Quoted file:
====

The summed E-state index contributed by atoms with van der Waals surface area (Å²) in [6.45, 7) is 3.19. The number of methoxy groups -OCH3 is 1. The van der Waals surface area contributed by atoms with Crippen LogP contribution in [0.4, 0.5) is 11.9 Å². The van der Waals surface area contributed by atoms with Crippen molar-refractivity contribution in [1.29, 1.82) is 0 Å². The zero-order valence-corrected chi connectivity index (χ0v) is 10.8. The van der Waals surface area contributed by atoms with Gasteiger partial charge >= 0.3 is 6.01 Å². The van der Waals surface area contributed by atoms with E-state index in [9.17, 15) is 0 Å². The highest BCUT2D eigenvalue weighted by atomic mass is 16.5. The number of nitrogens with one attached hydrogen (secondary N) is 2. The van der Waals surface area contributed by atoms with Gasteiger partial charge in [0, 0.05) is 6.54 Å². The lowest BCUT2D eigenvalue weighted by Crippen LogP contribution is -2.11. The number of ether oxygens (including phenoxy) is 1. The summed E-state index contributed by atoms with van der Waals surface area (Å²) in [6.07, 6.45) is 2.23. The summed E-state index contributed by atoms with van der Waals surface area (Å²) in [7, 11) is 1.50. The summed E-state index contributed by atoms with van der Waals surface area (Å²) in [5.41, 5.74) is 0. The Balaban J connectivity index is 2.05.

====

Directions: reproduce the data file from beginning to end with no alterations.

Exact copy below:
The summed E-state index contributed by atoms with van der Waals surface area (Å²) in [6.45, 7) is 3.19. The number of methoxy groups -OCH3 is 1. The van der Waals surface area contributed by atoms with Crippen LogP contribution in [0.4, 0.5) is 11.9 Å². The van der Waals surface area contributed by atoms with Crippen molar-refractivity contribution in [1.29, 1.82) is 0 Å². The zero-order valence-corrected chi connectivity index (χ0v) is 10.8. The van der Waals surface area contributed by atoms with Gasteiger partial charge >= 0.3 is 6.01 Å². The van der Waals surface area contributed by atoms with E-state index in [9.17, 15) is 0 Å². The highest BCUT2D eigenvalue weighted by atomic mass is 16.5. The number of nitrogens with one attached hydrogen (secondary N) is 2. The van der Waals surface area contributed by atoms with Gasteiger partial charge in [0, 0.05) is 6.54 Å². The lowest BCUT2D eigenvalue weighted by Crippen LogP contribution is -2.11. The number of ether oxygens (including phenoxy) is 1. The summed E-state index contributed by atoms with van der Waals surface area (Å²) in [6.07, 6.45) is 2.23. The summed E-state index contributed by atoms with van der Waals surface area (Å²) in [7, 11) is 1.50. The summed E-state index contributed by atoms with van der Waals surface area (Å²) in [5.41, 5.74) is 0. The Balaban J connectivity index is 2.05.